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Adapting the workplace - UK

  • United Kingdom
  • Coronavirus - Workforce issues


Updated 21 July 2020

As employers, trade unions, public health authorities and the government work together to safeguard communities, ease the lockdown and reopen workplaces, it is clear that leadership, trust and careful planning will play a vital role in this critical next phase.

To guide employers as they prepare to address the challenges ahead, we have published a series of briefings and webinars, as follows:

In this briefing, we highlight some key issues relating to adaptations that may be required for new ways of working, including where formal changes are needed to existing employment contracts and policies. This briefing is also accompanied by a webinar recording.

For further information, please do not hesitate to contact your usual Eversheds Sutherland advisor, or the individuals named below, to discuss your employer’s particular circumstances.

New ways of working: adapting the workplace and changing terms and conditions

Whilst health issues and safe-working must necessarily dictate the nature and pace of a return to work, employers are also thinking strategically about their commercial circumstances. From an employment perspective, this will include assessing (as best they are able):

  • staffing needs
  • cost base
  • terms and conditions of employment and
  • ultimate business model and business viability

In line with Government requirements and their own staffing and business needs, many employers are needing to introduce short term changes to the workplace and/or to working arrangements. For others, longer term or more profound adaptations to the business may prove necessary. 

Considerations for contractual change

The starting point will always be the individual’s contract of employment and any applicable collective agreement for the purposes of identifying current express or implied contractual terms and the ability and method of effecting change. But it is vital to bear in mind also that a successful transition back to operations will need the support of staff. As such, communication (and, preferably, dialogue) with employees and, where appropriate, with a trade union and/or employee representatives, will be fundamental to facilitating any changes on a return to work and to maintaining morale - more so than ever following this period of disruption and uncertainty. Employer strategy going forwards should certainly factor in how constructive communication in this regard can be undertaken.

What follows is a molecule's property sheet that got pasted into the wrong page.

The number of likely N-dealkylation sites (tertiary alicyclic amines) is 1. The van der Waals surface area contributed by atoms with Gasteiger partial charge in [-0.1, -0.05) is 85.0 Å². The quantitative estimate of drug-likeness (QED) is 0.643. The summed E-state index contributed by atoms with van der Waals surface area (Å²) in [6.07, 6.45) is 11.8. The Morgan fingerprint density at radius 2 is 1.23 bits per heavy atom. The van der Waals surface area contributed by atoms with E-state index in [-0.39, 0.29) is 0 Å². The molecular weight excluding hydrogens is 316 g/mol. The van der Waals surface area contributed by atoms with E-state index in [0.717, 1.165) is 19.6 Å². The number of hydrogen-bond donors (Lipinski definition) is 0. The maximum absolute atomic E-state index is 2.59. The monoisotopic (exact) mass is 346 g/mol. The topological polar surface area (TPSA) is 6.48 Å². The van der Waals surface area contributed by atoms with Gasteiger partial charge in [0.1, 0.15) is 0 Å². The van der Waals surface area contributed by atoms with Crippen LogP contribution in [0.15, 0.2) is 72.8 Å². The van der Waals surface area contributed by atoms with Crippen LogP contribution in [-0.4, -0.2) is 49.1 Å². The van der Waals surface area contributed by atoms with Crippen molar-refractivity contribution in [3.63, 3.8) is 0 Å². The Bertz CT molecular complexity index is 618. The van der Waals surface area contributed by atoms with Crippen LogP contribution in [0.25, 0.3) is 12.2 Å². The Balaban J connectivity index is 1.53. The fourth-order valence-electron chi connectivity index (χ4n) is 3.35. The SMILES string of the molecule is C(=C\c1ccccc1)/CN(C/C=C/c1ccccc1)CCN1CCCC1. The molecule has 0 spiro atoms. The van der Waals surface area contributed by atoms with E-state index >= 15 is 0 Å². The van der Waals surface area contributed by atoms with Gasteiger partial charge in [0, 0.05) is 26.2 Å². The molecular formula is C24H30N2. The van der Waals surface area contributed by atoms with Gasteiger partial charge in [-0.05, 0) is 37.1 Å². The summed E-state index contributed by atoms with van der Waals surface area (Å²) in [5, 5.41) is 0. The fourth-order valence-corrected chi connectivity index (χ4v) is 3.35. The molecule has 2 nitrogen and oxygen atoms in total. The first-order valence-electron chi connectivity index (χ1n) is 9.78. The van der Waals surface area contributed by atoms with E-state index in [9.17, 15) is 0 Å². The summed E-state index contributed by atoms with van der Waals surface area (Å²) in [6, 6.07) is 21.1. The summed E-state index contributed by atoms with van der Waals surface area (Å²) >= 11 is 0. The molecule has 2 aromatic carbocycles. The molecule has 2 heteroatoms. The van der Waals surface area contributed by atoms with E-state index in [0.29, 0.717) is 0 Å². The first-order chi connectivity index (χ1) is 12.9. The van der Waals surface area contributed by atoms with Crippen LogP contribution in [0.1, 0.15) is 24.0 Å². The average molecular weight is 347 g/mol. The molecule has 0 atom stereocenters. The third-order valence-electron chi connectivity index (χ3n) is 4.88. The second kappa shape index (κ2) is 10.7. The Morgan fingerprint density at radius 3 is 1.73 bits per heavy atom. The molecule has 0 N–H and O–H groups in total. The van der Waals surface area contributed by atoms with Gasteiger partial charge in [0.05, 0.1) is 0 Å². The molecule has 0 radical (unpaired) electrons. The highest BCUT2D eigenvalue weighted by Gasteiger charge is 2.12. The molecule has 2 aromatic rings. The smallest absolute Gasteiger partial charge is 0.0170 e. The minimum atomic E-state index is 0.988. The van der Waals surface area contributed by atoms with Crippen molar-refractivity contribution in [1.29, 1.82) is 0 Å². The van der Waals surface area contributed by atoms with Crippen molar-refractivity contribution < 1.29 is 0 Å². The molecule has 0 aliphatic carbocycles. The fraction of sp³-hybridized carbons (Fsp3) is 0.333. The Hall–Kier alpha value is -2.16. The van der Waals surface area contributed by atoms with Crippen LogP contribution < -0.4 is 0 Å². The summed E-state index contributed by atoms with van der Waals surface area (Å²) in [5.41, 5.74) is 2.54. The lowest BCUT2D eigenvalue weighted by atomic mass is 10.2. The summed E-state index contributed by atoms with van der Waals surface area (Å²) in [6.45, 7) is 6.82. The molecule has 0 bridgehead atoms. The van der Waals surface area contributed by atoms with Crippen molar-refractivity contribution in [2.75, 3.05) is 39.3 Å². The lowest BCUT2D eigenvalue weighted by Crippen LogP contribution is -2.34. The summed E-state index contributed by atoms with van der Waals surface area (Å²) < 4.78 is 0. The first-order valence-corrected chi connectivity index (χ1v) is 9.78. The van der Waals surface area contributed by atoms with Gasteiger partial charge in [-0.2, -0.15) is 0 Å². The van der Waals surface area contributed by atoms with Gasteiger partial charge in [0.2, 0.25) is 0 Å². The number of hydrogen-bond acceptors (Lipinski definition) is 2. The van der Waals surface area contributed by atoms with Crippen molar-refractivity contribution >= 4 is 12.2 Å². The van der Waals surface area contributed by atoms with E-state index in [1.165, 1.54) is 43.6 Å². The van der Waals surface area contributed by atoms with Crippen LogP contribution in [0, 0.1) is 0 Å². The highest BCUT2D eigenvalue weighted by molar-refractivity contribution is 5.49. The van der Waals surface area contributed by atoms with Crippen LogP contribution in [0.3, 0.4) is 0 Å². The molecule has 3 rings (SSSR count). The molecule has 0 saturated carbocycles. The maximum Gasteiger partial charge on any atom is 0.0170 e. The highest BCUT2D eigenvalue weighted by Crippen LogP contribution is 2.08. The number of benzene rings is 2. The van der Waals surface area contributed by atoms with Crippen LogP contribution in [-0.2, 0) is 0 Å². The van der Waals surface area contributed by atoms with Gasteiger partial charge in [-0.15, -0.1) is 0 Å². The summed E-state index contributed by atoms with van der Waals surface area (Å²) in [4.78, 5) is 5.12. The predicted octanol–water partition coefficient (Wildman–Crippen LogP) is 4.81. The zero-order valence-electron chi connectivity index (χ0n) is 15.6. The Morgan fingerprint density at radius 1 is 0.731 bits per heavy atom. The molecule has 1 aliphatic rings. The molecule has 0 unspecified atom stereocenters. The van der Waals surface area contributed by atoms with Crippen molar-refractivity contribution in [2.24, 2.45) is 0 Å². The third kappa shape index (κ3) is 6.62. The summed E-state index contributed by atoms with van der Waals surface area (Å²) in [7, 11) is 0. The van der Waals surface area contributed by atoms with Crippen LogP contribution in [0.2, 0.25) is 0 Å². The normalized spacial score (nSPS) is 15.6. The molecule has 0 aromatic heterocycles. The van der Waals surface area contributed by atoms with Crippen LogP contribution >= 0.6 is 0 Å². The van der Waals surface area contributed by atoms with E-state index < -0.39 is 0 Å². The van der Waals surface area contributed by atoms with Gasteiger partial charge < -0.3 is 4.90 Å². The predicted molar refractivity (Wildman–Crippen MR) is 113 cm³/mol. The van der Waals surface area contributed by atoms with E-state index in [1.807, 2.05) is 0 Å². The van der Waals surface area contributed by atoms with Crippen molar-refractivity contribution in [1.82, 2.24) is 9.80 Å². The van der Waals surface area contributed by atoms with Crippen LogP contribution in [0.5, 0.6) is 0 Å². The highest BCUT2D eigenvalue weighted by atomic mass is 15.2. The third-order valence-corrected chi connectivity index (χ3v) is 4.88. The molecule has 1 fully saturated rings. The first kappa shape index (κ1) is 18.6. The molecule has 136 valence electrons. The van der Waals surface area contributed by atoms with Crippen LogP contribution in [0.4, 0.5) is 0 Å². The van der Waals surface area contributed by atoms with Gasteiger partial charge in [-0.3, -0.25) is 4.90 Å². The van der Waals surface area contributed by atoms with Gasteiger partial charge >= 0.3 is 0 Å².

Changing employee roles and contractual terms

Some options employers may be thinking about to vary ways of working or to reduce costs might include (as permanent or temporary measures) changing roles, redeploying staff, changing hours of work, all of which might affect pay, even if the employer were not looking to review its pay structures. Making any such changes is likely to require amendment to individual contracts of employment. There will be many important considerations for employers on any proposed contractual change. At the end of this briefing we have included a checklist of some of the more common issues. However, we start by looking at some of the changes employers may need to be thinking about (if they are to comply with Government guidance and safe working practices) but also according to their business needs.

Some specific examples of contractual changes potentially associated with adapting to new ways of working on a return to operations.

Changing working patterns / arrangements

Question Points to note
Is it possible to insist that an employee changes role? Check the individual’s job description and day to day role to identify contractual flexibility. Is the change permanent or temporary? Employee consent to change is always preferable but may be required if it involves a significant role change. Are there any individual or practical obstacles to the employer forcing change? Watch also for perceived demotion or over-stretching.
What support should be offered to employees who change role?  Think about training and transitional needs, to ease the employee into the changed role. What support will the individual require? How frequently will a supportive review take place. If the individual is reluctant, might a trial period work? Consider too that change, particularly following a period of potential stress, can affect employee well-being and stress levels. Considering undertaking risk assessments and additional support.